Bigger battle looms after vote to repeal Obamacare

US President Donald Trump speaking in the White House Rose Garden after the House of Representatives pushed through a healthcare Bill on Thursday.
US President Donald Trump speaking in the White House Rose Garden after the House of Representatives pushed through a healthcare Bill on Thursday.PHOTO: THE WASHINGTON POST

Healthcare Bill now goes to the US Senate where Republicans hold just a slender majority

WASHINGTON • Even as US President Donald Trump celebrated his first big legislative victory as the House moved to repeal much of Obamacare, fellow Republicans braced themselves for an even bigger battle over the Bill in the Senate - and possible voter backlash.

In fact, Democrats in the House began singing, "Na na, na na na na, hey hey hey, goodbye" - a rowdy suggestion that Republicans will lose seats in the congressional elections next year because of their vote.

Thursday's vote by the House of Representatives to undo major parts of former US president Barack Obama's signature domestic achievement, which enabled 20 million more Americans to get health insurance, was Mr Trump's biggest legislative victory since he took office in January. It moved him a step closer to fulfilling one of his key campaign promises as well as a seven-year quest by Republican lawmakers.

It also marked a reversal of fortune for the Republican President, who suffered a stunning defeat in late March when House Republican leaders pulled legislation to scrap Obamacare after they and the White House could not resolve the clashing interests of Republican moderates and the party's most conservative lawmakers.

  • Tussle over healthcare


    Debate over whether the US government should fund some form of universal healthcare as medical costs sky-rocketed has raged for nearly a century.

    Former US president Barack Obama managed to get the Affordable Care Act (ACA), better known as Obamacare, through the US Congress in 2010. It has helped to provide health insurance to 20 million more Americans since then.


    Republicans argue that Obamacare has hurt most Americans by causing an increase in their health insurance premiums and less choice of policies. They say it has also hurt large employers by requiring that they provide affordable health insurance coverage to full-time employees, among other problems.

    Republican Donald Trump vowed to "repeal and replace Obamacare", calling it a "disaster", and was narrowly elected US president.

    The new President immediately set out to deliver on his campaign promise. But Republican legislators were confronted by angry constituents at townhall meetings, who protested when they realised that they would lose their Obamacare medical coverage.


    In March, Mr Trump's first attempt to end Obamacare ended in defeat when Republicans failed to win over conservative and moderate party members in the House of Representatives.

    With no legislative victories to show for his first 100 days in office, Mr Trump convinced Republicans to go back to the drawing board and come up with another healthcare Bill.

    Republicans quickly cobbled together a compromise called the American Health Care Act (AHCA). It would shift power to states to set important health insurance rules and end the ACA's subsidies for certain eligible people, among other provisions.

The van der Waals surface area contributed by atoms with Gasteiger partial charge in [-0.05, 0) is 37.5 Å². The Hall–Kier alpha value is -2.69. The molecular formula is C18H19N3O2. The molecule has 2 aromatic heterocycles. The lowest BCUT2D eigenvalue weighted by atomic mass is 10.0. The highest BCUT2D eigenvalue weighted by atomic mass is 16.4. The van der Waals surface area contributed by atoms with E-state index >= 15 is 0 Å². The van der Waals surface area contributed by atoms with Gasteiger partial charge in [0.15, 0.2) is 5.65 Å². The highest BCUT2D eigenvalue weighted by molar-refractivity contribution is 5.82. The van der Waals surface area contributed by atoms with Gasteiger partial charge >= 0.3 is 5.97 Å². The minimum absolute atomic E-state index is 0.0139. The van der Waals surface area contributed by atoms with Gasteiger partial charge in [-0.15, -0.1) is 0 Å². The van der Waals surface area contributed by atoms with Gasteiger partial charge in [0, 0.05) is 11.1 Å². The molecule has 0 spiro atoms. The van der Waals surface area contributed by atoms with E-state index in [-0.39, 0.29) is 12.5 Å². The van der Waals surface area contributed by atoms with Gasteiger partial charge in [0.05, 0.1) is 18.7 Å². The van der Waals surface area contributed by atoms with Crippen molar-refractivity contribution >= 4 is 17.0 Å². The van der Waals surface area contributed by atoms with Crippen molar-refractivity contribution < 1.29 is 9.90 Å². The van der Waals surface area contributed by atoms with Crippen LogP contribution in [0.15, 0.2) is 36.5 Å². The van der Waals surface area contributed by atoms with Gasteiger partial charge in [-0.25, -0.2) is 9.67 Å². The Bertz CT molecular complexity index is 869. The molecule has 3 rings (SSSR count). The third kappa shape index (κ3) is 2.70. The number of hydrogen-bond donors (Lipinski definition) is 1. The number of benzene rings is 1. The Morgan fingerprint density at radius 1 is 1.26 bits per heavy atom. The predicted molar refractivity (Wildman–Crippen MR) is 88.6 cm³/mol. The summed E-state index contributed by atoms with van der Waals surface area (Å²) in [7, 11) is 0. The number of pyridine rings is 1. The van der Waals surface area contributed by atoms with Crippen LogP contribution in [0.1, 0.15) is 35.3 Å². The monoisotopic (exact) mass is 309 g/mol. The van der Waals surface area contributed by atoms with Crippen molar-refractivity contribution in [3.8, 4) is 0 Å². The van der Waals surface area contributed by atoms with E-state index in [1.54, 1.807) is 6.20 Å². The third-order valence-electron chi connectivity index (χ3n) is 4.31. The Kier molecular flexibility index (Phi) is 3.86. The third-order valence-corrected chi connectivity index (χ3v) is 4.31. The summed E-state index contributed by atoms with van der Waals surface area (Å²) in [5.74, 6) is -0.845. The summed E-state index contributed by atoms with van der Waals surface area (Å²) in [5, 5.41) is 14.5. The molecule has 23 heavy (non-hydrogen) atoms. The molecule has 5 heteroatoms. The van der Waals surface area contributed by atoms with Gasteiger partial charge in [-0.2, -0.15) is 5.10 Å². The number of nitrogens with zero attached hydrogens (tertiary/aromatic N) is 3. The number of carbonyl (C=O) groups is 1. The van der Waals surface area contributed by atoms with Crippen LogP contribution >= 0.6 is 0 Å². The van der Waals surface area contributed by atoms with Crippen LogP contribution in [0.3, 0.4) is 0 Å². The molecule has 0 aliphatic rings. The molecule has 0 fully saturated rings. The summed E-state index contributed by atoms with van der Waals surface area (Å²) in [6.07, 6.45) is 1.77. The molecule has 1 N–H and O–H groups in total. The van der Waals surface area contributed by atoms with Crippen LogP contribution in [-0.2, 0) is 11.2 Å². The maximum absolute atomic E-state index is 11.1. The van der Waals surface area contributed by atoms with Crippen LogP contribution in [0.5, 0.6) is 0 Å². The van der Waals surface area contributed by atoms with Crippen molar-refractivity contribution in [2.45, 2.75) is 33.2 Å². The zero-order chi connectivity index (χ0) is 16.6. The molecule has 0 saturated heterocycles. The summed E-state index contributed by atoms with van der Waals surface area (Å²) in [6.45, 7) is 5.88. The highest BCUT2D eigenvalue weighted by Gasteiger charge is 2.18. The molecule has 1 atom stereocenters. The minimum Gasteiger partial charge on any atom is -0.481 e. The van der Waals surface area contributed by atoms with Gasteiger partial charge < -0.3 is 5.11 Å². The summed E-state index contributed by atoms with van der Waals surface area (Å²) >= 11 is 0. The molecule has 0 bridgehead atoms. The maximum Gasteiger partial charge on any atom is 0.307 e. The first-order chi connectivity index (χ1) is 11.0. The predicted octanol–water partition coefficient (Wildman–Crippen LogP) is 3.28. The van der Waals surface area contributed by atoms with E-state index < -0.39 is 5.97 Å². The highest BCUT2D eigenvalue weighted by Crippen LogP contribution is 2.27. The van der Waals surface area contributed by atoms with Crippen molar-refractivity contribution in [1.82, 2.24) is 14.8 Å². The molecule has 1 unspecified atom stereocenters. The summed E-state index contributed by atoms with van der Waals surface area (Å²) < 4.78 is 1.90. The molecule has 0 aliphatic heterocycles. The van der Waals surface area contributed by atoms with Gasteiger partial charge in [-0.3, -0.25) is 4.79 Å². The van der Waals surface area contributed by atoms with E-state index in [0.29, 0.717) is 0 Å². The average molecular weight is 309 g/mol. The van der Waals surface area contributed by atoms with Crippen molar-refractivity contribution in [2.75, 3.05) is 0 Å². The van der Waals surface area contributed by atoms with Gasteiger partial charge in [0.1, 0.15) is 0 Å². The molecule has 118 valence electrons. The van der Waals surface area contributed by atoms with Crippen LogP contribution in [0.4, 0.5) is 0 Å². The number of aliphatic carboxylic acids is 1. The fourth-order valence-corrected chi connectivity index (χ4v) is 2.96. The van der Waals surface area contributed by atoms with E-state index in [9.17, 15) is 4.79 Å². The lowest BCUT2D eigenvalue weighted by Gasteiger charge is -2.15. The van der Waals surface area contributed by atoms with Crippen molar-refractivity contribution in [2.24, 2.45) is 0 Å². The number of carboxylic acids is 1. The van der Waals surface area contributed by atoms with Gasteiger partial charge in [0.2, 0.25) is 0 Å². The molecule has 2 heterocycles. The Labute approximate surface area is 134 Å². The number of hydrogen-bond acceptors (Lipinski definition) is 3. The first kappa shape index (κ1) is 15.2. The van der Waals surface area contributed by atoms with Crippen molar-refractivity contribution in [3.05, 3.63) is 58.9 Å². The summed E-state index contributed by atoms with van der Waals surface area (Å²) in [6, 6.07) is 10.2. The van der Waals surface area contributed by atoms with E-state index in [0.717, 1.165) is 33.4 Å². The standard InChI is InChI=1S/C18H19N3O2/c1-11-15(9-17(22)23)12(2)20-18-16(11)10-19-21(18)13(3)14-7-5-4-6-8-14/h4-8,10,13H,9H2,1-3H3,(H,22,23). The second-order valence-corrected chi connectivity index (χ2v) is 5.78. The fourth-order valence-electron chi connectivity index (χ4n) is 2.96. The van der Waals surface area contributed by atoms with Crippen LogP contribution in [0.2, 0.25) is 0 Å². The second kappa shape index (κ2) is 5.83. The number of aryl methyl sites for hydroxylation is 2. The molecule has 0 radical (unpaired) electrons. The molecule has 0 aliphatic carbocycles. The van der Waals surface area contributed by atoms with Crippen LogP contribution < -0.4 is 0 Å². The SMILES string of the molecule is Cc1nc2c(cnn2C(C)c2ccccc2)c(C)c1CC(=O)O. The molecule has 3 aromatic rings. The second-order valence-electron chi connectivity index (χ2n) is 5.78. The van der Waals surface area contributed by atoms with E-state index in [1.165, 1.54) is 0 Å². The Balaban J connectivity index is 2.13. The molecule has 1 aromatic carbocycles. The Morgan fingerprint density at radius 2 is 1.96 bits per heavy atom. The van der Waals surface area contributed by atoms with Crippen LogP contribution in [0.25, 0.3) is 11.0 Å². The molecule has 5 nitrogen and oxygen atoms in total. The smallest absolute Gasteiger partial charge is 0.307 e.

On Thursday, the House narrowly passed the AHCA by a vote of 217-213, without a single vote from Democrat representatives.

    Mr Trump declared victory, but it could be short-lived. The new Bill must get the approval of the smaller US Senate before the President can sign it into law and he is not expected to, at least not in its current form.

    If the US Senate passes a revised form of the Bill, it must then go right back where it started - to the House. There, Republicans may baulk at any such changes.

    The debate over universal healthcare in the United States continues.

Mr Trump has called Obamacare a "disaster" and congressional Republicans have long targeted the 2010 law, formally known as the Affordable Care Act, calling it government overreach.

But despite holding the White House and controlling both Houses of Congress, Republicans have found overturning Obamacare politically perilous, partly because of voter fears, angrily expressed at their constituents' townhall meetings, that many people would lose their health insurance as a result.

With Thursday's 217-213 vote, Republicans obtained just enough support to push the legislation through the House, sending it to the Senate for consideration. No Democratic House members voted for the Bill.

Democrats say it would make insurance unaffordable for those who need it most and leave millions more uninsured. They accuse Republicans of seeking tax cuts for the rich, partly paid for by cutting health benefits.

The new legislation, called the American Health Care Act, is by no means a sure thing in the Senate. Republicans hold a slender 52-48 majority in the 100-seat chamber and only a few defections could sink it.

But within an hour of the vote, Mr Trump toasted House lawmakers in the White House Rose Garden. "I went through two years of campaigning and I'm telling you, no matter where I went, people were suffering so badly with the ravages of Obamacare," he said. "We are going to get this passed through the Senate. I am so confident."


A version of this article appeared in the print edition of The Straits Times on May 06, 2017, with the headline 'Bigger battle looms after vote to repeal Obamacare'. Print Edition | Subscribe